On that hot June day three months ago, Ron Settles seemed on top of his world, a college football star looking toward his best season and a possible contract with the Dallas Cowboys.

But on his way to a summer job about 11:30 a.m., the 21-year-old Settles was stopped for speeding in the oil-pump-dotted city of Signal Hill. Three hours later he was dead.

Now, a coroner's jury has reversed an official verdict of suicide, finding that the black football player died "at the hands of another." The FBI and the Los Angeles County district attorney are investigating the case. Settles' parents have filed a $50 million claim against the city and Southern Californians are wondering again about the hiring and firing practices of their overworked and sometimes violence-prone police departments.

Police say when he was stopped June 2, Settles refused to show his driver's license, tried to pull a knife on officers, resisted arrest and was found to have cocaine in his car. They say he hanged himself with a mattress cover found in his jail cell.

The officer who stopped Settles, Jerry Lee Brown, a civilian woman riding with him, and five other police personnel who assisted in the arrest or were at the station when Settles was brought in invoked the Fifth Amendment against self-incrimination and declined to answer questions at the coroner's inquest.

An attorney for Settles' family introduced evidence of earlier violent incidents involving Brown and said the officer had been hired by Signal Hill, which has only 26 officers, after being fired by the Los Angeles city police department. The one white and four black coroner's jurors who voted that Settles had not killed himself said afterwards they were strongly influenced by the officers' failure to testify. Four other jurors, all white, voted to support the coroner's original verdict of suicide.

Settles' family and friends, plus two members of the Los Angeles County grand jury, packed the small hearing room during the 10 days of the inquest. The family and friends cried out with joy when the verdict rejecting the police's and coroner's suicide finding was announced, for they have insisted the young man about to begin his senior year at California State University at Long Beach had everything to live for.

"This renews my faith in humanity," said Helen Settles, the athlete's mother. "The Bible says, if you take one step, God will take two."

Her husband, Donnell Settles, said, "We just hope that what happened in this case will stop these things from happening again."

Settles was already his school's fourth all-time leading rusher, gaining 1,323 yards with an average 4.4 per carry. His family said he had gotten a letter expressing interest from the Dallas Cowboys and another nibble from the Seattle Seahawks.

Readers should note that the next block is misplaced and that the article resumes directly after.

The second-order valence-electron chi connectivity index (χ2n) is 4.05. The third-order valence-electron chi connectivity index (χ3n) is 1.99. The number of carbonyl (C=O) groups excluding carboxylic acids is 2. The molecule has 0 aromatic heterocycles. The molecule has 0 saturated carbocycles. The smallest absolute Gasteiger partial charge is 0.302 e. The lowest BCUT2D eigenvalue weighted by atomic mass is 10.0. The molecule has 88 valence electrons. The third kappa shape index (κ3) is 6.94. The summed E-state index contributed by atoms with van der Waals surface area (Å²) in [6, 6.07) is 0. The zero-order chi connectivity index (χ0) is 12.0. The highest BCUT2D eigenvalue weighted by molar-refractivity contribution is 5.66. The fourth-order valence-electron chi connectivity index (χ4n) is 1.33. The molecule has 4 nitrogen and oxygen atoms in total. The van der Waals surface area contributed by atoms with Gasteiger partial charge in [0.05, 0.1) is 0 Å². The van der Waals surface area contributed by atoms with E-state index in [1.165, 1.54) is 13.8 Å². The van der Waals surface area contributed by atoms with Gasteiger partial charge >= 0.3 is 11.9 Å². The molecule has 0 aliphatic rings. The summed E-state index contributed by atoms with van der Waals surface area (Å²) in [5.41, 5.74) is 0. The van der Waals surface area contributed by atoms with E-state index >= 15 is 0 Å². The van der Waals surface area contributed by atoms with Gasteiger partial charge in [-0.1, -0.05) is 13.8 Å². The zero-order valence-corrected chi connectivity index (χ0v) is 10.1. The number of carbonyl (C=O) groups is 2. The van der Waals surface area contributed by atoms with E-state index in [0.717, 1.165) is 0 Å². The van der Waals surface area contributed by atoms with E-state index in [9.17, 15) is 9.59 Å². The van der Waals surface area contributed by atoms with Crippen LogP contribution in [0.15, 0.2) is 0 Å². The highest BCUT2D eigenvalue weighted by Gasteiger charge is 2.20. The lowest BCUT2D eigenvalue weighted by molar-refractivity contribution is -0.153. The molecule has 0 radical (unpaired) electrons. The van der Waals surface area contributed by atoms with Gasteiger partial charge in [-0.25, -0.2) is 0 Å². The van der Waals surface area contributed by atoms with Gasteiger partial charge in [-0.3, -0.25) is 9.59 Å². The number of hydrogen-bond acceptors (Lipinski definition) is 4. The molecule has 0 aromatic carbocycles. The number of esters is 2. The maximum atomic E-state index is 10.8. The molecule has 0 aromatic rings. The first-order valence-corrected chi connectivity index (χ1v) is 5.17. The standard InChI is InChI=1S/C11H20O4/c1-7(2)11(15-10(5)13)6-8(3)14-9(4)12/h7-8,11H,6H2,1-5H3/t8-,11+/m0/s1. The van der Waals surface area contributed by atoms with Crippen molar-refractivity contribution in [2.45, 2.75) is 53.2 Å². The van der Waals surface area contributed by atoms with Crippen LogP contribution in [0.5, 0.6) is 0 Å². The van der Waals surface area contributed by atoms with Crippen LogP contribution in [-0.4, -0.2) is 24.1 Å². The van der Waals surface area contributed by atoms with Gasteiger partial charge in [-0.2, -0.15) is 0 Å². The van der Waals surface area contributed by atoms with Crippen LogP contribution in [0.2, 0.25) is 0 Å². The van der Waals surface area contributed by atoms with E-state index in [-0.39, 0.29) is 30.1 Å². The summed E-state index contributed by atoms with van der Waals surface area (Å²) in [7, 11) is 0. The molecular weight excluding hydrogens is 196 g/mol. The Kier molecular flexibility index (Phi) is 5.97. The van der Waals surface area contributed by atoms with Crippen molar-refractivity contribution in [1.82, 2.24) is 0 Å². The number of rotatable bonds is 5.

The family's attorney, Michael Mitchell, said Settles reminded him of a young O. J. Simpson on the football field. A national magazine, Mitchell said, predicted Settles would be the fastest back in the West "if he avoids injury."

"Well, he didn't," Mitchell said.

The FBI is investigating the case as it applies to federal civil rights statutes, but chief assistant U.S. attorney Alexander H. Williams said his office would defer for now to the county district attorney, who has far more state statutes which apply to the case. A spokesman for the district attorney said a decision on whether to prosecute any of the policemen would be made within 30 days.

Los Angeles police department spokesman Lt. Dan Cooke said officer Brown had once worked for the department but had been fired. The Signal Hill police department has declined comment on the case.

The $50 million damage claim, filed Thursday by Settles' parents, said, "It is our belief that he was strangled or choked to death in some manner . . . . "

Officer Brown and the Signal Hill police department have declined to comment on any of the charges.

Police said they had found Settles hanging in his cell and cut him down. But a juror at the inquest, automobile club coordinator Linda Scott, said testimony by pathologists indicated that Settles' injuries could have been caused either by hanging or a choke hold. "We didn't have any pictures of him hanging. We don't know if he was suspended off the floor. All we have is pictures of him on the floor," she said.

Once the Signal Hill city government rejects the Settles' claim, which Mayor William F. Mendenhall said it would do, the Settleses may file a civil wrongful death lawsuit. The attorneys said they would do so, mostly to try to help prevent similar incidents from happening in the future.

Yesterday, Settles' parents turned out to root for their son's former teammates as they played Brigham Young University. The team lost, 31 to 8, but Settles' father said, "I want to be here . . . . Ronnie would have wanted us to be here. We want to continue to support the team. We want to be part of it. This was his life."